wave field due to additional wind input (if present) would occur over distances much larger than the spacing between rows of wave energy extraction devices that are currently under consideration. This shadowing effect implies that it is erroneous to estimate the theoretical resource as the sum of the wave power density over an area as one might do for solar energy. Note that the magnitude of this shadowing effect is likely to be highly dependent on the specific characteristics of the device (e.g., size, efficiency). Although there are some initial publications with rigorous analytical approaches for quantifying the effect of an arbitrary array of point absorbers devices (e.g., Garnaud and Mei, 2010), shadowing effects due to realistic devices are a topic of active research. The planning of any potential large-scale deployment of wave power devices would require sophisticated, site-specific field and modeling analysis of the devices’ interactions with the wave field.
One approach to interpreting wave power density maps correctly is to evaluate the wave energy traveling shoreward across a line parallel to the coastline (perhaps located on a bathymetric contour). This is shown in Table 1 as the “total regional wave resource” assessment recommended by the committee. Provided that the selected line is on the continental shelf, it is reasonable to assume that the winds do not add significant energy to the wave field after the waves cross this line. In this case, the wave power density across such a line provides a reasonable approximation to the theoretical resource that represents the wave energy available to nearshore wave energy devices in a region. To do this estimate properly, wave direction information, in addition to the wave frequency spectrum, must be known.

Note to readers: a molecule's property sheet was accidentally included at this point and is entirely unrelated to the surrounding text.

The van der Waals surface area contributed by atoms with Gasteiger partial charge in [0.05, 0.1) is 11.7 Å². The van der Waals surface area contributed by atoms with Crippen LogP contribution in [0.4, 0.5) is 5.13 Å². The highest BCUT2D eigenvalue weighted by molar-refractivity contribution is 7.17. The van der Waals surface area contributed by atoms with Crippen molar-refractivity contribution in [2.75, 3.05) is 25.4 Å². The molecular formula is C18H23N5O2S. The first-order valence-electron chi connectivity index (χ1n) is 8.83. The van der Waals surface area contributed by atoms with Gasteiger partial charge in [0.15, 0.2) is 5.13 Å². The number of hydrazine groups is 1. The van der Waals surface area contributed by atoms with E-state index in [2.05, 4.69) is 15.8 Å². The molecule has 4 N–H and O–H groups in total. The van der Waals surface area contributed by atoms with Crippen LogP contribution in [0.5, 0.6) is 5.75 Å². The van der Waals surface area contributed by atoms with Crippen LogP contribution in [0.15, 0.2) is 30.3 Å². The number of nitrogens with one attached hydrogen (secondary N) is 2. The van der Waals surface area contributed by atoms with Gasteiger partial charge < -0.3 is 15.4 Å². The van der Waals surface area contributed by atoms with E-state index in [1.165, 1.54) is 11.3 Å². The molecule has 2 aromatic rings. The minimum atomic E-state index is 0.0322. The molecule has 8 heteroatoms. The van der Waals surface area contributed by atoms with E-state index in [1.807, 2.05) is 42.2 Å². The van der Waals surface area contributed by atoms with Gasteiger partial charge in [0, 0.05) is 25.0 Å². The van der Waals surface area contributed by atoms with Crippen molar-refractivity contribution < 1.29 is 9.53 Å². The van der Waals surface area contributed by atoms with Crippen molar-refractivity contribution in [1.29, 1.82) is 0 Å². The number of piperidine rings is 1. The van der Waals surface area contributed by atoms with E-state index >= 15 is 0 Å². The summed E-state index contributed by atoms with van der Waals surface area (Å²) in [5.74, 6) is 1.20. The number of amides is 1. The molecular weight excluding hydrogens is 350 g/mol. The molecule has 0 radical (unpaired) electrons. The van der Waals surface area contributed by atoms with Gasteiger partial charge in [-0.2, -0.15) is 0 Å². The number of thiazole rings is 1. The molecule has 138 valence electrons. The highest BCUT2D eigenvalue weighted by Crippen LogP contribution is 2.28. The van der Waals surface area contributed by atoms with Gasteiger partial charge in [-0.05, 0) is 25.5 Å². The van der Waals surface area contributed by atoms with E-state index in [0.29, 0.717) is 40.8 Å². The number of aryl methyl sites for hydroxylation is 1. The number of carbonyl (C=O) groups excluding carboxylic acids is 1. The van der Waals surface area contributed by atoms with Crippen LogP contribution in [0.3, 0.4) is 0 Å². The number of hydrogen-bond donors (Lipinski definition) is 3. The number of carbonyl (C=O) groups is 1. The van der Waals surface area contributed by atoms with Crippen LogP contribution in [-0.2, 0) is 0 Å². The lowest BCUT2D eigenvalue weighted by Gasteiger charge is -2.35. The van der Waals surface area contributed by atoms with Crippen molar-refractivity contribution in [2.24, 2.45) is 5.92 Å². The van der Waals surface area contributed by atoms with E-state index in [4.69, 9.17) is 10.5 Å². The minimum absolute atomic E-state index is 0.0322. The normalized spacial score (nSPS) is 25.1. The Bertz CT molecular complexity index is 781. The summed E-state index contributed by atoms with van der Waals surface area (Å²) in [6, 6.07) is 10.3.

Description of Wave Resource Estimate
The wave resource assessment group was tasked with producing estimates of the theoretical and technical resource in U.S. coastal regimes. In order to obtain estimates of the theoretical wave resource (left column in Figure 1), the wave resource assessment group utilizes a hindcast of wave conditions that was assembled by the National Oceanic and Atmospheric Administration’s (NOAA’s) National Center for Environmental Prediction (NCEP) using its wave-generation and -propagation model WAVEWATCH III. The hindcast generally provides wave parameters over a 4’ x 4’ grid, although the resolution is coarser in a few areas (Alaska, for example, is gridded at 4’ x 8’) (Jacobson et al., 2010). Thus the resolution is generally on the order of many kilometers, whereas the shelf bathymetry can vary rapidly over a few hundred meters. The assessment and validation groups first resolve several potential issues related to the available hindcast (i.e., a short data record of only 51 months, a lack of full spectral